One Column to Rule Them All

June 23, 2008 / An attempt to simplify the site’s design. An experiment. Success indeterminate.

[Greywater 2 screenshot]
Before: Greywater 2

I’ve redesigned my site again, bringing Zero to One-Eighty to version 3, and this time it really is a One Column Layout. Not that I didn’t like my recent new look, but it didn’t seem to go far enough. There were a couple of things with version 2 I couldn’t resolve. It felt too busy near the top of the page, with the site identity, two-item navigation bar and header of the most recent post all competing for attention.

Second was the right column. As soon as I added a site description to it recently it started to seem like a problem. I don’t think I really wanted that column to begin with, and as long as it only had a single purpose in the content space—providing section links—I was mostly okay with it. But the horizontal meets vertical navigation on a site that was already fairly minimal never felt quite right. Then I added more content to it, and the moment it started to feel like a good old extensible sidebar I wanted to change it. I started working on this 30 seconds after reading Mark Pilgrim’s post on minimalism and offloading typical weblog functions to the browser.

When I made version 2 back in March I was trying to balance simplicity with future expansion, to some extent. This worked against clarity. I was saving space on the navigation bar for imagined future uses, and this empty space was getting top billing, even over and above the latest post I’d written. It wasn’t negative space so much as pregnant space, waiting for something to happen. This time around I’m putting simplicity on top for the sake of one important rule: the content should have the best possible presentation since that’s why people come to the site. Almost everything else is design junk (at least in my hands) and should get out of the way.

[Greywater 3 screenshot]
After: Greywater 3

Having said that, I’m trying out a new mark, something I’ve long wanted for the site. It’s both a compass rose and ship’s wheel and brings back a hint of the curves missing since version 1. Also making a return is the centred design. I’m not sure why, but the hard left alignment on version 2, which I was fairly attached to, just didn’t seem to work here. I ditched the search form because my visitor logs tell me almost no-one uses it, which makes sense given that most browsers have a much better one built in. Regarding mobile, this version is only 500px wide (as opposed to the previous 780), so it should look change less visibly when viewed on small-screen devices, and I’ve trimmed down the markup so it might load a bit faster too.

I’m looking for feedback and I want to see whether I’ve accomplished my goal of making the content more prominent without compromising usability. In particular, I’m wondering whether the lack of a formal navigation menu will be a problem for visitors. There’ll no doubt be bugs to work out too. I’d also like to add support for next and previous navigation in the metadata for browsers like Opera and Firefox (with a plugin)—this is a great development, kind of like microformats, in making pages that enable the browser to work more effectively at translating markup into functionality.

6 responses

  1. Dan Todd


    I am a big fan of your new theme. I’ve got several projects on the boil and I could take the minimalist approach with at least one of them. I’ll do some reading based on your recommendations and see what I can do with BMM.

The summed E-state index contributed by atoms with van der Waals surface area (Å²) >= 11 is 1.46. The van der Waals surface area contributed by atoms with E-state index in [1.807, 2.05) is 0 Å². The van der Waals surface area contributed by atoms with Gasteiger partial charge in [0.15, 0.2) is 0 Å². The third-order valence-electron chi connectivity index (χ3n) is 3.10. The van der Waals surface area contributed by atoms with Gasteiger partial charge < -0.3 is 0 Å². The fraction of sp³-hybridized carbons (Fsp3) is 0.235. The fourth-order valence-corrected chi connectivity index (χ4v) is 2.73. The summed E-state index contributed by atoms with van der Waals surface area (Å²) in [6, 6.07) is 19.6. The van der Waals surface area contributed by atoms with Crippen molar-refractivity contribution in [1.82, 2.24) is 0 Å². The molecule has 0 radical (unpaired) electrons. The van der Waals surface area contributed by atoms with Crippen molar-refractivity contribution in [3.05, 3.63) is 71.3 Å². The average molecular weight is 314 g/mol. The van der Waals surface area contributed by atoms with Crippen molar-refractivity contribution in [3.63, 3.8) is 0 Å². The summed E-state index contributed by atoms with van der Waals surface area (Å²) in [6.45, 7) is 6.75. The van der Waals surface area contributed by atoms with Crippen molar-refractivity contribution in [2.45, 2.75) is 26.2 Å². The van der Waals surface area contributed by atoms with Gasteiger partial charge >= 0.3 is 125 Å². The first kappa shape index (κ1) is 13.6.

Having said that, I feel the page may be too stark – perhaps you could make the logo bigger (!). Another suggestion is to use a larger line-height especially with the small font-size. You could even use a larger font-size and not detract from what you are doing while making it easier to read.

    Good work!

    June 23rd, 2008 at 8:16 am #

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    You could even use a larger font-size and not detract from what you are doing while making it easier to read.


    I feel the page may be too stark

    I was thinking the same. The colours are full black on full white, which intensifies that effect. It’s also brutally symmetrical, which I wasn’t really intending. Thinking on it…

    June 23rd, 2008 at 8:48 am #

  3. Dan Todd

    NIce! What about using a dark charcoal rather than black as the color?

    June 23rd, 2008 at 4:11 pm #

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    I changed it to a dark grey. Not sure how noticeable it is. You can see it mostly on the H1s. But perhaps it does soften the page a bit overall.

    June 24th, 2008 at 12:30 am #

  5. Dan Todd

    The more I look at your site, the more I love it. I really like how the archive section works and the category container on the front page is superlative.

    I do also really like the new, minimalist masthead. From a branding perspective, I think that you have an opportunity to make more use your logo device. Part of me wants to leave it as it is, part wants to use it as a fixed, light background centered on the page and yet another part wants to use it in a manner similar to Gruber’s stars (I’d use the stars on the left of the text on his site…).

    June 25th, 2008 at 3:57 am #

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    I really like how the archive section works and the category container on the front page is superlative.

    Thanks, Dan. I like how the categories work on the front page too. I’m less sure about them on other pages. Glad you like the site identity. This is probably the hardest part.

    Agreed on Gruber’s stars. Having it as his logo and using them as permalink marks was a nice touch. It could easily be overdone, but he pulls it off.

    June 25th, 2008 at 11:15 pm #

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